He says the reason NAUI uses the all rights clause is to make sure none of the photo entries are used in a way they dont like. Once we take an image, we dont want to see it used by another competitor or see it in a marketing campaign we disagree with. But why all rights for photos that dont win? Its just simpler. Everyone reads the same agreement, we dont have to reiterate anything, and we want to make sure everyone understands what theyre entering. Livingston realizes professional photographers probably wont enter. Some entrants say, I dont send my best images but Ill send my second, third or fourth best. I dont mind giving those away. This is meant to spark an interest in photography, and if an amateur is sparked to become a professional photographer, then good for him.

Amateurs versus Professionals

Clearly, divers who make money selling photos are perturbed, but at least 95 percent of the divers who take a camera underwater would never expect to sell a photo and would just be thrilled to see one published. After all, first place in this contest is a weeks trip on a Blackbeards cruise in the Bahamas, a party boat any serious photographer would never consider. So it looks to us like NAUI is targeting the amateur.

However, for professionals, the problem just isnt the photo contest but what the Internet has wrought by democratizing published writing and photography to the extent that people who have been making a living at it now compete with the world at large - - and its tougher to make a living. Today, anyone can be a published writer or photographer on the Internet. Newspapers like USA Today and the San Francisco Chronicle publish articles by content mills like Demand Media and Associated Content, which provide content by paying rock bottom rates. They pay an average of $15 for a 500-word article, so househusbands with a B.A. in English watching the baby as their full-time job crank out a piece a day for something to do. To the professional writer, this is not peanuts, not even peanut shells, given the hours of researching that goes into an article. Some publications pay nothing - - ads on Craigslist.org offer writers a chance to build up their writing portfolio or get the thrill of seeing their work published. Photographers get the same offers.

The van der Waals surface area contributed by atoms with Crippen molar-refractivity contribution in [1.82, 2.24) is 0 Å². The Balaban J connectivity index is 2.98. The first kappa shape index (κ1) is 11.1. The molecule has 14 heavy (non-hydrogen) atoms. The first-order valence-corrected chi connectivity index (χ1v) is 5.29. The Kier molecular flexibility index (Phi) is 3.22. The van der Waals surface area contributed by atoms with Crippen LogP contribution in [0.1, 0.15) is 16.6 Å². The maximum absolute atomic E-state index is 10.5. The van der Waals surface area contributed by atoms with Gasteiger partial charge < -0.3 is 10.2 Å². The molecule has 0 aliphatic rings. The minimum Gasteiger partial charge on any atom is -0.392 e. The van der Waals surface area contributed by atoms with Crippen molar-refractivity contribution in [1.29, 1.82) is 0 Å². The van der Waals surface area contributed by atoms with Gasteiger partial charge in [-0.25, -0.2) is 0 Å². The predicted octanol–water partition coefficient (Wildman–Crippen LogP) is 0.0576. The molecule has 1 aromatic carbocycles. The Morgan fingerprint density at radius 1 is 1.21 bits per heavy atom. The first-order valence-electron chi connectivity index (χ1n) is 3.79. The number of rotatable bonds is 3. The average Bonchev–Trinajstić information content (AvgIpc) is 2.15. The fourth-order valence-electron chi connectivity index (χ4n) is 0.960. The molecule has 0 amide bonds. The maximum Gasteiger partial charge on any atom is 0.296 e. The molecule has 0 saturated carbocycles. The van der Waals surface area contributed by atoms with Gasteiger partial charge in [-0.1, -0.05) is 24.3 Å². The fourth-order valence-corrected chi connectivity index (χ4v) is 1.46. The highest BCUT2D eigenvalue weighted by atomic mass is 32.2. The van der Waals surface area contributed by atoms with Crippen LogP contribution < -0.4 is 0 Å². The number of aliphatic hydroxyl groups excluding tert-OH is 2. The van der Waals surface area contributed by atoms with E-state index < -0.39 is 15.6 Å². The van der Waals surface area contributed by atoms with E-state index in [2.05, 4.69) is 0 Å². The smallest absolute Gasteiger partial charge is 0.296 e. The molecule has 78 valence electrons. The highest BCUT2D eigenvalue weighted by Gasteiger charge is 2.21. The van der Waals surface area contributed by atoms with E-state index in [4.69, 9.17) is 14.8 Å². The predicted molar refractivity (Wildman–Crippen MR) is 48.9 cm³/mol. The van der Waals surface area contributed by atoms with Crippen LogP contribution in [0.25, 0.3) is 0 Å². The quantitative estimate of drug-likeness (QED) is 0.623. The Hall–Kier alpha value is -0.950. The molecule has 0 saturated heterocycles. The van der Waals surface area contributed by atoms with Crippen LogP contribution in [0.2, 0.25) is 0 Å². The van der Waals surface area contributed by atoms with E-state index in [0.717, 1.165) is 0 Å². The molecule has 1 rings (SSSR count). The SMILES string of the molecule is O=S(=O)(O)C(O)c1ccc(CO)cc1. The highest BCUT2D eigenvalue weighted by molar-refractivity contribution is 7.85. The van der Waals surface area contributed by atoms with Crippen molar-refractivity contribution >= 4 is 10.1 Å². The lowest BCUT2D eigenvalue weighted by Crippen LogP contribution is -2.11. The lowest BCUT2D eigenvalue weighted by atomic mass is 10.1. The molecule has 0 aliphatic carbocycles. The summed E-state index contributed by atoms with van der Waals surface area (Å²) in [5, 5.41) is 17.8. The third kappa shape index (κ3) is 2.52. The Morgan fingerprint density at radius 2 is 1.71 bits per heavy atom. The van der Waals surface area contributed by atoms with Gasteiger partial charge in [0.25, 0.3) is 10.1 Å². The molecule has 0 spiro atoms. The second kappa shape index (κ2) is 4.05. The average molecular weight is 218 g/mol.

Nonetheless, professionals are not happy with NAUI. Totally unbelievable, says Tony Bliss, who runs AquaQuest Publications. One of the problems facing serious underwater photographers is that there are so many amateurs that would do anything to get their photos printed that they give them away. That, of course, reduces the ability of serious professionals to make a living.

Photographer Davis Haas says its not just NAUI doing the all-rights lowballing. I was a consultant at two PADI Total Submersion events and despite nice conversations with PADI employees about how Id like to provide images, they want everything for a pittance. . . . Pay you a lowball amount for a one-time fee and buried [in the fine print] is you signing over practically all rights to your own photos.

“If the goal of the contest is strictly to obtain
free images, that crosses moral and ethical
boundaries in a substantial way.”

Amos Nachoum says, That is just unheard of . . . the good part is that NAUI made their rules public . . . [but] it is sad NAUI has to take such an extreme action to get images to promote the sport. . . . it is their decision and they will have to live with the feedback. . . . as well as with the quality of the images they may receive, which is likely to be very low and amateurish. No semi-pro or professional photographer will touch it.

Bonnie Pelnar, owner of the dive marketing firm Under Watercolours, told us, You dont even have the right to put it on your website or Facebook page. Pelnar contacted NAUI to find out the truth and was told, Weve been doing this for years and no one has complained before. Because were being very upfront about it, someone will come along and be okay with that in order to be featured in a calendar and a magazine.

NAUI also asked Pelnar who it was that sent Livingstons comments to Hellers letter around the Web, because they want to send that person a letter from their attorney. The guy told me, We want to know who is spreading the rumors because we dont want anyone to interfere with our business with our clients.